I have previously been involved in a course, where we (the students) were supposed to use a specific style, when presenting our graphical data. By style I mean the size/color of legends, thickness of datapoints, layout of the figure, etc....

Does similar guidelines exist when publishing data in a peer-reviewed journal? Or is it entirely up to me to decide, how it should look?

3 Answers 3


The purpose of any style when presenting graphics should aim at making the information as easy to read and comprehend as possible. I do not think any journals would provide specific style recommendaions except provide information on, for example, the thinnest posible lines, smallest possible font sizes to be reproduced in printing, color models etc.

I think it is important to think about how you present data in any scientific or professional communication. It will be largely up to you to make decisions on the material you visualize. My recommendation is to look at the book The Visual Display Of Quantitative Information by Edward Tufte and then to learn by example. This book, in my opinion, like no other, provides a good basis for understanding graphic display of data. Look at what others do and critically evaluate how successful those attempts are.


There may be journal-specific guidelines, but none of the journals I dabble in have specified such. I tell students that journal articles require "professional" looking graphs. This usually translates into simple graphs. If you take something like the Excel defaults you will see the opposite of professional looking. Excel puts lots of colors, too small fonts, lines everywhere, titles, unlabeled axes, etc. Simple black and white plots work just fine for most plots. Your job is to present the data for easy access to the reader. If you want to understand this, just grab some recent journal articles in top journals and look at their graphs. You'll see what good graphs should look like.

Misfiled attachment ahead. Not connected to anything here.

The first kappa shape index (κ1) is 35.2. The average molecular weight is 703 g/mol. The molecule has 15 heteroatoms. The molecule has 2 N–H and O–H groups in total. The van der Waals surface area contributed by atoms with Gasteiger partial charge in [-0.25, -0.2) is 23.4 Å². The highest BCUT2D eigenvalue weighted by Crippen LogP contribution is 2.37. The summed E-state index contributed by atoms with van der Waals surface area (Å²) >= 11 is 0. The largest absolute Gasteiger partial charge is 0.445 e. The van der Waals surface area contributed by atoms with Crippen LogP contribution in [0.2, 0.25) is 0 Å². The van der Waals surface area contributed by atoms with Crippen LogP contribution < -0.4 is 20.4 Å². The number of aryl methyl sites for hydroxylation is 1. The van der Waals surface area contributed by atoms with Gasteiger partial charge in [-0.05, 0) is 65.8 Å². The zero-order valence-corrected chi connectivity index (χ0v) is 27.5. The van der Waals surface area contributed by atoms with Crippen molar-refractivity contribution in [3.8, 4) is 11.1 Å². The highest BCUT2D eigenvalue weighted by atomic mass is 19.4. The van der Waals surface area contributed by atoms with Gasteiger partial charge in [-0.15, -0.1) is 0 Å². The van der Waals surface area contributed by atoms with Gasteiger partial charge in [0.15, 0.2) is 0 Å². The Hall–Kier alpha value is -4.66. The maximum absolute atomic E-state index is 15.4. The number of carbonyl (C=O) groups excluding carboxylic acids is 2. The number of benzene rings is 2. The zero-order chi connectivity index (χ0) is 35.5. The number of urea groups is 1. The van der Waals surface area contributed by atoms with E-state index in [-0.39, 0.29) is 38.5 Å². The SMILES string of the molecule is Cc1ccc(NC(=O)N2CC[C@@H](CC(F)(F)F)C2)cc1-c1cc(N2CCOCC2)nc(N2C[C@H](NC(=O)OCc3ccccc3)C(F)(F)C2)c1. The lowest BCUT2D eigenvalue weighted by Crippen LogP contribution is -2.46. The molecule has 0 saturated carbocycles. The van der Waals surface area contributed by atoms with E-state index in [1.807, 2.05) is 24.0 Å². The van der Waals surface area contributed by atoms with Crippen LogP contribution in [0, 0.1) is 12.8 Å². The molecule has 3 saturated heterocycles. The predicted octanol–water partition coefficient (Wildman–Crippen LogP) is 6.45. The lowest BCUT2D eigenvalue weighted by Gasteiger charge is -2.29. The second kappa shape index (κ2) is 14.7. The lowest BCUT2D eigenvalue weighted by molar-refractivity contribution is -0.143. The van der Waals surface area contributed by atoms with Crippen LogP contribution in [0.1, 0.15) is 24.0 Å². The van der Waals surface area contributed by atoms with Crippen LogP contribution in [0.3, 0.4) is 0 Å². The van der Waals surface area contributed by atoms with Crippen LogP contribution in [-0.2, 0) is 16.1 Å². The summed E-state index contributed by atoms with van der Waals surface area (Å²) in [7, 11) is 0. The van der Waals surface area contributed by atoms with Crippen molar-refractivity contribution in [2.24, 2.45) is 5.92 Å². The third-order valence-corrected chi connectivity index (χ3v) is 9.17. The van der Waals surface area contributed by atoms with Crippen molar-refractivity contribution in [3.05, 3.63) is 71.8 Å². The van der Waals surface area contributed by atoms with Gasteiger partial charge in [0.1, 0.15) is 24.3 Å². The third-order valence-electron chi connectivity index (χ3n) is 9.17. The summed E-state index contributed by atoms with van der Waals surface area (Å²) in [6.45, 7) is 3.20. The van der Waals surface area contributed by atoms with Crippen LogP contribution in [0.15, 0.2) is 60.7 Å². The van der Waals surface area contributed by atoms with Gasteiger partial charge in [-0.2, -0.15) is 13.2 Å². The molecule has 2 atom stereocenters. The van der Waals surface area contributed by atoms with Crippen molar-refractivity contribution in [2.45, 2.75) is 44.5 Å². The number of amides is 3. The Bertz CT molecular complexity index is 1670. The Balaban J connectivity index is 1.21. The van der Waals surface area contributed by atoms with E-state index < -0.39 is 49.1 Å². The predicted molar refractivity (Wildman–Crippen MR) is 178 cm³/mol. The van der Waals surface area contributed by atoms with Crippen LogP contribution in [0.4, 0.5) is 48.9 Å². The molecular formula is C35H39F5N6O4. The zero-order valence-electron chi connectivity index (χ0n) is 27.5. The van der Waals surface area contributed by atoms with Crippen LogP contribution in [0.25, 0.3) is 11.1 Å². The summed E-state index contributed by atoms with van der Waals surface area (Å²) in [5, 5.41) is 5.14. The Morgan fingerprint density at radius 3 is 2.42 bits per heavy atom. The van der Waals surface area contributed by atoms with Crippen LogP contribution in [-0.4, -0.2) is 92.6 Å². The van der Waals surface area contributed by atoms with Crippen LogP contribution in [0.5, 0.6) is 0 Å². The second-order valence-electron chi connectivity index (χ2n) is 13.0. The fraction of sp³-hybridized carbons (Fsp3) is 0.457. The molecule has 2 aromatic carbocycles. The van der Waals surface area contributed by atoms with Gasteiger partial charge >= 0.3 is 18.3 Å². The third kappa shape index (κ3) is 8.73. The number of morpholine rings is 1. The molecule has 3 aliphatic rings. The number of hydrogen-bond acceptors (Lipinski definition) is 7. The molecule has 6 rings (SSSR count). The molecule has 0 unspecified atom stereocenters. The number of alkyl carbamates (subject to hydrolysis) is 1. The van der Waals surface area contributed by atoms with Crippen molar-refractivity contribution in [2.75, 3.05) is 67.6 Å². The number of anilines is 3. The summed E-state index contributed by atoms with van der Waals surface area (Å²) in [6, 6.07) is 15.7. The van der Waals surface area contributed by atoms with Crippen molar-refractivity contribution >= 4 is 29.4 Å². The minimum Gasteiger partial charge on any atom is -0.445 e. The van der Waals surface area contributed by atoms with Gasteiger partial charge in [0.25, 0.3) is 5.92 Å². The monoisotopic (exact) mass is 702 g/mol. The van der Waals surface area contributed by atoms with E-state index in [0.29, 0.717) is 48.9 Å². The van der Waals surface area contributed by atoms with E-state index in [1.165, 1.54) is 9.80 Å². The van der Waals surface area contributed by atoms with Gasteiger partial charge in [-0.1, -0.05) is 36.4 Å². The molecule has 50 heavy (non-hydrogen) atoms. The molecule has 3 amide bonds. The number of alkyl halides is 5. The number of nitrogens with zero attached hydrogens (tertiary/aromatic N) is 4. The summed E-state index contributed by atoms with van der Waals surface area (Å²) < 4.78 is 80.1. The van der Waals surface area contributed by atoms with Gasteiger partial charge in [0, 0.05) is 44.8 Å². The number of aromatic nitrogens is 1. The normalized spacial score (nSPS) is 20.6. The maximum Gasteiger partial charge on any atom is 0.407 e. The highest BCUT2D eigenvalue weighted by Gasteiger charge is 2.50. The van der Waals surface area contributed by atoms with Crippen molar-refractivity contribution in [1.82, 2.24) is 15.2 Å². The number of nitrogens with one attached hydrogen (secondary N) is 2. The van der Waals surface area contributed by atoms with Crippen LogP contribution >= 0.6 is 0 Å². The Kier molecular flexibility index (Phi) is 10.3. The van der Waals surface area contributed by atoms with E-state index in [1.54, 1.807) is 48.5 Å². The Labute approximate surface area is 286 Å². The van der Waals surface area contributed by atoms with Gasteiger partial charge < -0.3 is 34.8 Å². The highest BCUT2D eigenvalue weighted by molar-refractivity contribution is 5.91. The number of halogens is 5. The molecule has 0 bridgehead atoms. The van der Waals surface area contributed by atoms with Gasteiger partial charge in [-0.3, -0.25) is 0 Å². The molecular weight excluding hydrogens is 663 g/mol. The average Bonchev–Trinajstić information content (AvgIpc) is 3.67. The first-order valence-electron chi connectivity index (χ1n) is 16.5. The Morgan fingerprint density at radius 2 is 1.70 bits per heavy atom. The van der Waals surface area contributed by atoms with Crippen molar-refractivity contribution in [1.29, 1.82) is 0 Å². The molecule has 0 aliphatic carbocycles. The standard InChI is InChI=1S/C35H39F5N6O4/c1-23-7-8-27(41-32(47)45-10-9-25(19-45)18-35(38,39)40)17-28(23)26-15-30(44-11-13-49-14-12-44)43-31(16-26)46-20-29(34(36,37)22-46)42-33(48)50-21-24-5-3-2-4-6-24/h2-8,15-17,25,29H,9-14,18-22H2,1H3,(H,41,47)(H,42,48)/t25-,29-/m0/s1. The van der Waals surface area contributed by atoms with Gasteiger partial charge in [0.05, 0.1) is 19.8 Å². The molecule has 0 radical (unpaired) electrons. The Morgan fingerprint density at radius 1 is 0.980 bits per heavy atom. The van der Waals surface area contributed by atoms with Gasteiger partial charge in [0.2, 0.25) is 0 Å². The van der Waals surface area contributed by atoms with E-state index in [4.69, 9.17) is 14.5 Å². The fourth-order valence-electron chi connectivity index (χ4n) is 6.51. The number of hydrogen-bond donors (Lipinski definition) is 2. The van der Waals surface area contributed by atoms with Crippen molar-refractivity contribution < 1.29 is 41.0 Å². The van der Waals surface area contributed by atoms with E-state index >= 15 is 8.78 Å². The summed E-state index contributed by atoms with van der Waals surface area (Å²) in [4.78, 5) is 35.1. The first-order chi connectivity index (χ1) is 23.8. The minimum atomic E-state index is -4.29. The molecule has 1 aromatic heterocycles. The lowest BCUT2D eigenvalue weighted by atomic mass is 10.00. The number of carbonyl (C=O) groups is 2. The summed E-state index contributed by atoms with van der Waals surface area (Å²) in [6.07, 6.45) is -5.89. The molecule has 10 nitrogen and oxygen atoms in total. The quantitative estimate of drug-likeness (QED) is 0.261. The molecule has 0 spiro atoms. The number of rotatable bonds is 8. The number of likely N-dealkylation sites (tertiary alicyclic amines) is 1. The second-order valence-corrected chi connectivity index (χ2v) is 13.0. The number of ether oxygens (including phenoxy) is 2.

• Spend some time trying to publish in chemistry journals and you will see lots and lots of style minutiae. Worst is the American Chemical Society's Organic Letters, where you have have to write your article in their MS Word template so that this red line is just so and that red line not in the wrong place...
    – Ben Norris
    May 16, 2013 at 23:17

I'd suggest just using a good graphics program and using its defaults. This would normally look good enough, I imagine most journals would not be too fussy about such things. You probably also want to use a scripting language for reproducibility and efficiency. The following packages are reasonable choices, produce high quality graphics without much work, have reasonable defaults which can be tweaked if necessary, and export into the common image file formats like PDF, PNG etc. ggplot2 in particular is designed to be very high level and flexible, and is based somewhat on the Grammar of Graphics book by Wilkinson, which describes a high level approach to data visualization. Specifically, high level implies ignoring the small details of your graphic and letting the program taking care of it for you.

The R package ggplot2 already mentioned is quite popular. You could also try PGF/TikZ and the plot package that uses it, pgfplots. matplotlib is another possibility, though I have not used it much. Also note that both R and matplotlib have PGF/TikZbackends. For R see TikZDevice though it does not seem to be actively developed. For matplotlib, see matplotlib: Typesetting With XeLaTeX/LuaLaTeX.

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